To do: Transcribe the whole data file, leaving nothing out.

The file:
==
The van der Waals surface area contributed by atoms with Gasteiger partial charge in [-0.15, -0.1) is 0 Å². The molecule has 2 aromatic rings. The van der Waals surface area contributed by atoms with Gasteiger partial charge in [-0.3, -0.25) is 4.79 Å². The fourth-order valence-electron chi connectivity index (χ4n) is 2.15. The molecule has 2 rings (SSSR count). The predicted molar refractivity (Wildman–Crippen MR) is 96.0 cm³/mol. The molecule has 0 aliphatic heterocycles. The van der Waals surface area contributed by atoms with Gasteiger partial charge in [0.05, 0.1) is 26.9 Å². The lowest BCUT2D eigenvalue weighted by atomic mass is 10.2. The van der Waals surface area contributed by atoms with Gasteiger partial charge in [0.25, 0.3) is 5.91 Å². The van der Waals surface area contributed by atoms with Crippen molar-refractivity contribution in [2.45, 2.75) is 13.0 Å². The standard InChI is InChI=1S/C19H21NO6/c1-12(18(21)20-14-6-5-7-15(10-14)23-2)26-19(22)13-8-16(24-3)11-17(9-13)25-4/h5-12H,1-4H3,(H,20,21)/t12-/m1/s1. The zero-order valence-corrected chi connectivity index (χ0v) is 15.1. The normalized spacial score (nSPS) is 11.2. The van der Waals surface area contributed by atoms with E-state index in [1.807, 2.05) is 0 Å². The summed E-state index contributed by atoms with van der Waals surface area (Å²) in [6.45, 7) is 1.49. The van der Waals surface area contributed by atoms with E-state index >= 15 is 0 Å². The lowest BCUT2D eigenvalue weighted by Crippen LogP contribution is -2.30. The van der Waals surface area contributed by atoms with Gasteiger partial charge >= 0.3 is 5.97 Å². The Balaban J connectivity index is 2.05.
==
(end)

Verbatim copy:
The van der Waals surface area contributed by atoms with Gasteiger partial charge in [-0.15, -0.1) is 0 Å². The molecule has 2 aromatic rings. The van der Waals surface area contributed by atoms with Gasteiger partial charge in [-0.3, -0.25) is 4.79 Å². The fourth-order valence-electron chi connectivity index (χ4n) is 2.15. The molecule has 2 rings (SSSR count). The predicted molar refractivity (Wildman–Crippen MR) is 96.0 cm³/mol. The molecule has 0 aliphatic heterocycles. The van der Waals surface area contributed by atoms with Gasteiger partial charge in [0.05, 0.1) is 26.9 Å². The lowest BCUT2D eigenvalue weighted by atomic mass is 10.2. The van der Waals surface area contributed by atoms with Gasteiger partial charge in [0.25, 0.3) is 5.91 Å². The van der Waals surface area contributed by atoms with Crippen molar-refractivity contribution in [2.45, 2.75) is 13.0 Å². The standard InChI is InChI=1S/C19H21NO6/c1-12(18(21)20-14-6-5-7-15(10-14)23-2)26-19(22)13-8-16(24-3)11-17(9-13)25-4/h5-12H,1-4H3,(H,20,21)/t12-/m1/s1. The zero-order valence-corrected chi connectivity index (χ0v) is 15.1. The normalized spacial score (nSPS) is 11.2. The van der Waals surface area contributed by atoms with E-state index in [1.807, 2.05) is 0 Å². The summed E-state index contributed by atoms with van der Waals surface area (Å²) in [6.45, 7) is 1.49. The van der Waals surface area contributed by atoms with E-state index >= 15 is 0 Å². The lowest BCUT2D eigenvalue weighted by Crippen LogP contribution is -2.30. The van der Waals surface area contributed by atoms with Gasteiger partial charge >= 0.3 is 5.97 Å². The Balaban J connectivity index is 2.05.